Wall Street stumbled Thursday amid fears that efforts to curtail a lethal virus in China could further disrupt the global economy.

The Dow Jones industrial average fell nearly 200 points before recovering to close at 29,160.09, down 26 points for the day, following China’s decision to expand its quarantine beyond Wuhan, where the virus first appeared. Oil prices also dipped again as traders anticipated global slowing.

The unprecedented lockdown of a provincial capital of 11 million people and several other cities showed Chinese authorities are belatedly ramping up efforts to head off a potential pandemic. So far, the virus has killed 17 and sickened more than 600 in China.

And reported cases in Singapore and Vietnam show that the illness, which causes flulike symptoms, has probably jumped national borders.

Overnight, China’s CSI 300 index lost more than 3 percent, while Hong Kong’s Hang Seng surrendered more than 1.5 percent, and Seoul’s KOSPI gave up 0.9 percent. Trading screens Thursday glowed red as losses spread to European markets and the United States.

“This disruption comes at a time when Chinese economic growth already looks fragile, and it will unfortunately undo some of the boost in consumer and business sentiment from the China-U.S. trade deal,” said economist Eswar Prasad, former head of the International Monetary Fund’s China unit. “A broader spread of this disease has the potential to disrupt travel, trade and supply chains throughout Asia, with knock-on effects on the world economy, since Asia is now a key driver of global growth.”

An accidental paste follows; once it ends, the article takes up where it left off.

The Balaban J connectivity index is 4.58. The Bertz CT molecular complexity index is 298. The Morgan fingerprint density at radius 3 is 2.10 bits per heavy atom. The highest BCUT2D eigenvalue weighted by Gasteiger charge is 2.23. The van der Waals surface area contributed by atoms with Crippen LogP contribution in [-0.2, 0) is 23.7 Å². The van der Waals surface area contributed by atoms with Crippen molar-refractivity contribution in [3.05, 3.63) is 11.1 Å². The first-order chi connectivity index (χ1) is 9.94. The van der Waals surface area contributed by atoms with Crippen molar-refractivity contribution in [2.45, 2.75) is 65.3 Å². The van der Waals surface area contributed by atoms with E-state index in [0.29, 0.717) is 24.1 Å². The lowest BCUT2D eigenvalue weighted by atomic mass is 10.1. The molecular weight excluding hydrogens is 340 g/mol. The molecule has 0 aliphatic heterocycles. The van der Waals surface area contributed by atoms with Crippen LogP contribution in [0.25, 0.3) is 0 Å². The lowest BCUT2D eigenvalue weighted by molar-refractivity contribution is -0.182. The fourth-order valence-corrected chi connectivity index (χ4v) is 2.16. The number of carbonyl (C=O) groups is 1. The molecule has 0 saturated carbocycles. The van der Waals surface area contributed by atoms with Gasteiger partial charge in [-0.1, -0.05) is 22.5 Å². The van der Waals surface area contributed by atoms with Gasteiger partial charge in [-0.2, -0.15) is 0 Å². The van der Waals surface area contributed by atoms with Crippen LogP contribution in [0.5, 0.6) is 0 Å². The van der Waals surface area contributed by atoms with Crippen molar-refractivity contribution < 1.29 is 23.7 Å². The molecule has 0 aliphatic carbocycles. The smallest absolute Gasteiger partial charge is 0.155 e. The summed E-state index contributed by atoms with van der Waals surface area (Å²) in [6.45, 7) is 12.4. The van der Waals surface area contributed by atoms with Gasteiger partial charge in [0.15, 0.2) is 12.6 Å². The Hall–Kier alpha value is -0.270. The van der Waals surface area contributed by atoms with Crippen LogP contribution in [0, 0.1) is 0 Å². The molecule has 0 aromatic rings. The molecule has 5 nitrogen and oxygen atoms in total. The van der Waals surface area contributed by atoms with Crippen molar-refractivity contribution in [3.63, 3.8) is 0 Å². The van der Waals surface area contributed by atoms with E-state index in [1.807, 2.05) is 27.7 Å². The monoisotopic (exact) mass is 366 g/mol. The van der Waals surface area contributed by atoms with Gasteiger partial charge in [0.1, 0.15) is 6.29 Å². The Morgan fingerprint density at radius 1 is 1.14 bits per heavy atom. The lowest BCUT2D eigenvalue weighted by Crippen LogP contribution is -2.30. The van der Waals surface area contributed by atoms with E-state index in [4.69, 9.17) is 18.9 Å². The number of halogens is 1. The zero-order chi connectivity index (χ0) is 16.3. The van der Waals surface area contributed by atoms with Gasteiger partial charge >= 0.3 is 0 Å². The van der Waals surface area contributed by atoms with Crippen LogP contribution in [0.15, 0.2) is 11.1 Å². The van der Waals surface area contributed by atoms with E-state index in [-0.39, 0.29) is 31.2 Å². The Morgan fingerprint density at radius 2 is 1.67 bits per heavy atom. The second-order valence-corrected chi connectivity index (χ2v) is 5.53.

The Wuhan coronavirus appeared on the eve of the Chinese Lunar New Year, an annual festival that sees hundreds of millions of people travel to their hometowns for family celebrations.

The quarantines already announced — and those that may follow — are certain to dent spending on airlines, railways, hotels, restaurants and other parts of the consumer sector that Chinese officials have been seeking to develop.

“This couldn’t have come at a worse time,” said Jorge Guajardo, former Mexican ambassador to China.

On the Yangtze River, Wuhan is a key transport hub for goods moving from China’s interior to the coast, as well as for north-south commercial traffic.

The city reflects China’s role at the center of pan-Asian supply chains for electronics, pharmaceuticals and automobiles.

Manufacturers in recent days have rushed to get shipments out before the New Year festivities. Government officials will use this annual break to control the outbreak while factories are idle during the roughly three-week holiday.

“Any serious transportation shutdown has the potential to interrupt supply chains,” said Phil Levy, chief economist for Flexport, a freight forwarder. “[But] it will make a big difference to economic impact how long this virus threat lasts.”

The flulike ailment adds to worries over the global economy. Earlier this month, the International Monetary Fund trimmed its 2020 growth forecast to 2.9 percent from 3 percent, citing weakness in key emerging markets such as India.

Chinese officials, meanwhile, must battle the unexpected health crisis and implement the terms of a new U.S.-China trade deal. The accord requires China to increase its spending on U.S. goods and services by $200 billion over the next two years and begin opening its financial services market by April 1.